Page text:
A true-to-life tale of corruption and intrigue

Book Review

Special Play$: Win the Game!
Bob McAndrew
Amazon, April 28, 2020

[Note: I worked for Bob McAndrew when he was Director of International Sales at the Lockheed plant in Marietta, GA, where they still build the C-130 Hercules cargo plane. I did not, however, have anything to do with Egypt. The true events that inspired this novel might have happened before I joined International Sales (There was an Egyptian bribery scandal at Lockheed in the late 1980s. Here’s a brief description from the LA Times: https://www.latimes.com/archives/la-xpm-1995-01-28-fi-25231-story.html.)]

Here’s the problem. Your company makes airplanes both for the US Department of Defense and for sales to most of the rest of the world. The only countries you can’t sell to are the bad guys du jour — think North Korea, Iran, Venezuela, Cuba, etc. This means you spend a lot of time trapsing around what used to be known as the “Third World,” where the company issues you a sick sack full of assorted medicines and wishes you the best of luck. Compared to many places we worked, Egypt was quite nice.

Another problem, apart from staying alive, is that many prospective customers tend to define “corruption” quite a bit differently that we do. This map will give you the idea (red is bad): https://www.transparency.org/en/cpi/2019/results. As an American company, we were bound by the Foreign Corrupt Practices Act, which prescribes severe penalties for violating our standards of corruption, regardless of what the locals typically do.

Meanwhile, the factory was constantly churning out airplanes, and we had to go sell them to somebody. Somehow. Positions in the corporate hierarchy, not to mention salaries and bonuses, were at stake, so the pressure to move the product was high.

Finally, although we made the only aircraft of its kind — 4-engine turboprop, heavy-duty transport suitable for troops and cargo as well as humanitarian relief, all into and out of short, poorly prepared air fields — money is “fungible,” that is, it can move around and be used for all sorts of things other than cargo aircraft. So even though we had no direct competition, there were always lots of competing uses for what little money most of these countries did have. And some of our competitors for this money didn’t seem to worry as much about foreign corrupt practices as we did.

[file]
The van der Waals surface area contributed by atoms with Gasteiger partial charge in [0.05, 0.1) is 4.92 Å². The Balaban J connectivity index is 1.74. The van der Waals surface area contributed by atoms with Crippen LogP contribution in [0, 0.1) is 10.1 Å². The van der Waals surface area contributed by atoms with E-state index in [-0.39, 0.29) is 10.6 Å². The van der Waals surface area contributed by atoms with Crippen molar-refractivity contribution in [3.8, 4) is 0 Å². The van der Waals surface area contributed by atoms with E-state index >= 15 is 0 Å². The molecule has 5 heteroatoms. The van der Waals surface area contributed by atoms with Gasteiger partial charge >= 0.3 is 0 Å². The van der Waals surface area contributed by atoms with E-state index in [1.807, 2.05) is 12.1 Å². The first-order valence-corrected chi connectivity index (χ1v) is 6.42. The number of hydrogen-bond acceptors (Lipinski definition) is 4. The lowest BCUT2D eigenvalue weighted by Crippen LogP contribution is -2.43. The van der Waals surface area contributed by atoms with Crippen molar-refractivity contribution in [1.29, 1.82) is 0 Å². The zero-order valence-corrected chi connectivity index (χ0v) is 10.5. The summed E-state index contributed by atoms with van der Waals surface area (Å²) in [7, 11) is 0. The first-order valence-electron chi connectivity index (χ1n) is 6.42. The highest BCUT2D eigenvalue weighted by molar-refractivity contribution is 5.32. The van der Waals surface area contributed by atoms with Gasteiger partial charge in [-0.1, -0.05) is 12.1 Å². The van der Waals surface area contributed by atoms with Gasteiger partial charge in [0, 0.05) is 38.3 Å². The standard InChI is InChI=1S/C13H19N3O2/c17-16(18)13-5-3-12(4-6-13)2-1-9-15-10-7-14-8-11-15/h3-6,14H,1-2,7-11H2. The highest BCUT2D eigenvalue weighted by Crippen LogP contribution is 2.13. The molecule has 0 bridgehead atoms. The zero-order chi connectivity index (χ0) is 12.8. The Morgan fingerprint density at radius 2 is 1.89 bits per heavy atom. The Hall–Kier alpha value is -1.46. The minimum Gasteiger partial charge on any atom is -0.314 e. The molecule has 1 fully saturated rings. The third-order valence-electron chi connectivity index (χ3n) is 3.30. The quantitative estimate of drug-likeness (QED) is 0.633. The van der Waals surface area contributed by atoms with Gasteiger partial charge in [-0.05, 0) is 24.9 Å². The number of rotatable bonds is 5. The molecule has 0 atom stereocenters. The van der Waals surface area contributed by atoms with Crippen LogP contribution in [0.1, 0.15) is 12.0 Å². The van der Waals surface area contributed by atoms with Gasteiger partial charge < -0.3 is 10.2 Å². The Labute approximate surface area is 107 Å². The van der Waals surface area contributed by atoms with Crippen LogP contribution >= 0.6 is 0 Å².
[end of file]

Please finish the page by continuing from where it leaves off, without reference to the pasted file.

Put all this together and you can start to understand why people sometimes cut ethical corners.

Bob McAndrew tells a tale of one such campaign. If you’re interested in how big time corruption — as the US defines it — works, this is the book for you. Imagine Goodfellas meets Deal of the Century.

I’ll be honest, great literature it’s not. Every few pages, he weaves in a summary of a 49ers game, leading to their victory in the 1990 Super Bowl. I’m as big a Joe Montana fan as anybody, but I’m still trying to figure out what this adds to the story. You may find it works for you, but to me, it was distracting. And character development is a little weak. Frankly, after some 200 pages, I had no sympathy, and little empathy, for the characters and figured most got what they deserved. Was justice served? Don’t forget that this is inspired by “true events,” so Bob was constrained in what the Fates could do.

As for the story itself, though, it moves right along. You get to be a spider on the walls of all kinds of conspiratorial meetings and then watch how they play out. You’ll see how the participants ensure they are taken care of, and how they deal with potential roadblocks (no, not floating face down in the Nile.) Once you get into it, it can easily become a page turner, and with little effort, I can see a Netflix movie.

All in all, a light and entertaining addition to your quarantine reading list.